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Montreal transit agency ventures into real estate with mixed-use complex



Rendering of a nearly 300-unit housing project near the Frontenac Métro station planned by the Société de transport de Montréal.

Firme d’architectes Lemay

Montreal’s transit agency will soon be breaking ground on a new project. But this time it won’t be the usual subway-line extension or transit hub. In a first for the Société de transport de Montréal (STM), the agency is venturing into the real estate business with plans for a residential-office complex that will go up on a parking lot it owns, located just steps away from one of its Métro subway stations in the east end of the city.

It’s a bold foray for the STM as it seeks to boost much-needed non-farebox revenues to fund capital investments, operations and maintenance costs while at the same time promoting transit-oriented development (TOB) and helping the city reach its affordable/social housing targets.

The concept of transit agencies using real estate development for financing and urban planning purposes is not new; Hong Kong’s Mass Transit Railway Corporation has been a major real estate player for decades and other transit commissions involved in property development in one form or another include Singapore, Paris, London and New York. But Canadian cities to date have not been very adventurous on this front and Montreal’s modest first step is certain to be closely watched by transit agencies across the country as they seek innovative ways to capitalize on existing or new infrastructure and land development.

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“This is a project that has several aspects and it’s important it have several aspects,” STM chairman Philippe Schnobb said. “There’s a huge need for social housing in Montreal.” The venture – at the Frontenac Métro station – allows for the densification of a low-income neighbourhood; in addition, its location right next to the subway helps promote public transit use. It also gets rid of an eyesore parking lot/heat island and replaces it with a structure that will include a green roof and a courtyard.

The four-building complex will have a green roof and a courtyard.

Firme d’architectes Lemay

Plans call for a four-building complex that will include 298 residential units – 60 subsidized apartments for low-income residents, 109 affordable condo units and 129 market-priced condos – as well as office space that the STM will either occupy itself or lease out. Building heights range from two to 12 storeys. An underground parking space will have room for 213 cars and 175 bicycle stalls.

Mr. Schnobb says the Frontenac venture could open the door to more real estate related transactions in the future that will provide for recurring revenues. “We could have simply sold the parking lot, pocketed the money and invested it somewhere. But what’s also important for us is to be generating recurring revenues,” he said.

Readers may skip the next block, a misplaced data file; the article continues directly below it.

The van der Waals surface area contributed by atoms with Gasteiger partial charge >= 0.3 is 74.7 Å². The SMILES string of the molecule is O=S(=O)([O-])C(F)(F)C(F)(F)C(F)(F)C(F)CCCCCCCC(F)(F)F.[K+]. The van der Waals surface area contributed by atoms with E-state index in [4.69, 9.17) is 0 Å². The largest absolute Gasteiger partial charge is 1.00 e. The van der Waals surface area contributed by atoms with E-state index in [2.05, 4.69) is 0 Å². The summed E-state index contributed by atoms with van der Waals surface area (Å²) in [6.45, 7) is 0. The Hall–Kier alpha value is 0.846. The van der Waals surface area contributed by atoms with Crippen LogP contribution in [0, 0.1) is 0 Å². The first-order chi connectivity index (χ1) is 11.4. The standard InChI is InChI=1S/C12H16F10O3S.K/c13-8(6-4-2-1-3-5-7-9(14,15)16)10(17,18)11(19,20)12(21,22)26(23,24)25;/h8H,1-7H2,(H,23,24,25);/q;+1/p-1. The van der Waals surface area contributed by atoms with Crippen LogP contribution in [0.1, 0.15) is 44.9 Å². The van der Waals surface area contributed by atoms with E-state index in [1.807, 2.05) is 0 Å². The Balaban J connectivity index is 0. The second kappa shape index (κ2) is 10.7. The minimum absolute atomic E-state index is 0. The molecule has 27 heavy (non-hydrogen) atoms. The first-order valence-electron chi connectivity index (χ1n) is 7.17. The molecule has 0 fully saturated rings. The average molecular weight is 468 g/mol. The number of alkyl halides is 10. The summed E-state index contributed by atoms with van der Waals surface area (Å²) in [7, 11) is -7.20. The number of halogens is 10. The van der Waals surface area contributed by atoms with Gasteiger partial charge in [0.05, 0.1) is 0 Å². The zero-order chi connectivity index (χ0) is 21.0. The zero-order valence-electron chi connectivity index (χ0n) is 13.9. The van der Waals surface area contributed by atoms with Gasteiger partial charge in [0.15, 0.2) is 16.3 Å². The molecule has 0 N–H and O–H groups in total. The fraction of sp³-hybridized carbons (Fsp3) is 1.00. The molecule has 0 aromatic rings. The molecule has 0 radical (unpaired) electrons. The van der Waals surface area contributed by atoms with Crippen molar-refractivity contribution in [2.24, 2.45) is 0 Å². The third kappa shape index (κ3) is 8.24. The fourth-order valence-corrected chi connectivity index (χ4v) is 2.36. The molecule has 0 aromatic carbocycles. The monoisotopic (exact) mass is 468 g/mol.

Spearheading the project for the STM is its commercial subsidiary, Transgesco. Partners include the non-profit housing agency Société d’habitation et de développement de Montréal (SHDM) and local social housing groups. Under the terms of the deal, the STM is selling the land to Laval, Que.-based general contractor Cosoltec Inc. for $5.35-million. The STM will in return get ownership of the two-storey, 25,700-square-foot office building.

Construction is set to get underway next year, with delivery slated for 2021.

The Frontenac plan has been in the works for about two years, with close collaboration between the STM, the SHDM and local groups, SHDM spokeswoman Leslie Molko said.

Construction is expected to be completed in 2021.

Firme d’architectes Lemay

“We need to look at what Montreal and other cities are doing,” said Cherise Burda, executive director of Ryerson University’s City Building Institute. “It’s thinking about how you create neighbourhoods around these transit lines, which is something we don’t usually do.”

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There is still too much of a “silo” mindset in Ontario, with a lack of cooperation between the various transit, housing, city and other agencies, Ms. Burda said. “It’s such a wasted opportunity.

“Why not have a real estate development arm of [regional transit authority] Metrolinx or other agencies staffed with smart people who can make informed decisions and work with developers?”

James Perttula, director of transit and transportation planning for the City of Toronto, says the Montreal experience will be closely followed. “We don’t have anything like Montreal to announce, but this is something we are looking at more and more now,” he said.

“The role is to think much more strategically about the city’s real estate assets. Certainly we’re looking at opportunities for affordable housing.”

The city recently merged four separate real estate related agencies into one umbrella group, dubbed CreateTO. Its mandate is to manage Toronto’s real estate portfolio, develop city buildings and lands and provide real estate solutions to the various divisions, agencies and corporations, including the Toronto Transit Commission.

CreateTO is currently conducting an inventory of the land around existing stations and examining ways to use city-owned properties for housing solutions, including affordable housing, Mr. Perttula said.

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In Calgary, Calgary Transit works with the city’s real estate and development services team to assess and plan developments at train stations, spokeswoman Sherri Zickefoose said. One recent transit-oriented development project that was approved is a 20-acre mixed use “urban village” next to the Anderson LRT Station, she said.